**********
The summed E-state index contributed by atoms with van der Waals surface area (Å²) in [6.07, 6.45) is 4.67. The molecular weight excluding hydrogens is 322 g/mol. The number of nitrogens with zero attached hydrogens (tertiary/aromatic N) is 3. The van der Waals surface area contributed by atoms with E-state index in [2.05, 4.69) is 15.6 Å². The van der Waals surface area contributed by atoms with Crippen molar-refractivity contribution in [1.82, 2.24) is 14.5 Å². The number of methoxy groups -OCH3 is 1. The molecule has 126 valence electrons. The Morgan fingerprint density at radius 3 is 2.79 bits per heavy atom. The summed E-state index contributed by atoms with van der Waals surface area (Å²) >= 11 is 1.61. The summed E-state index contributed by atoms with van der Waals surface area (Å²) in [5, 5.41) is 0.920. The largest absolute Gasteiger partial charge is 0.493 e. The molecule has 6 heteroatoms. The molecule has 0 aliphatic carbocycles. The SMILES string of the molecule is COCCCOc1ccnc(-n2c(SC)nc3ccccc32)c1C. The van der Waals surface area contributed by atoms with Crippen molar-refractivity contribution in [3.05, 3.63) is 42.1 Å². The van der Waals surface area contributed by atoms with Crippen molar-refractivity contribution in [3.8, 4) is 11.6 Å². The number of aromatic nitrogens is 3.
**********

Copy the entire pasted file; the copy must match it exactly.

The summed E-state index contributed by atoms with van der Waals surface area (Å²) in [6.07, 6.45) is 4.67. The molecular weight excluding hydrogens is 322 g/mol. The number of nitrogens with zero attached hydrogens (tertiary/aromatic N) is 3. The van der Waals surface area contributed by atoms with E-state index in [2.05, 4.69) is 15.6 Å². The van der Waals surface area contributed by atoms with Crippen molar-refractivity contribution in [1.82, 2.24) is 14.5 Å². The number of methoxy groups -OCH3 is 1. The molecule has 126 valence electrons. The Morgan fingerprint density at radius 3 is 2.79 bits per heavy atom. The summed E-state index contributed by atoms with van der Waals surface area (Å²) >= 11 is 1.61. The summed E-state index contributed by atoms with van der Waals surface area (Å²) in [5, 5.41) is 0.920. The largest absolute Gasteiger partial charge is 0.493 e. The molecule has 6 heteroatoms. The molecule has 0 aliphatic carbocycles. The SMILES string of the molecule is COCCCOc1ccnc(-n2c(SC)nc3ccccc32)c1C. The van der Waals surface area contributed by atoms with Crippen molar-refractivity contribution in [3.05, 3.63) is 42.1 Å². The van der Waals surface area contributed by atoms with Crippen molar-refractivity contribution in [3.8, 4) is 11.6 Å². The number of aromatic nitrogens is 3.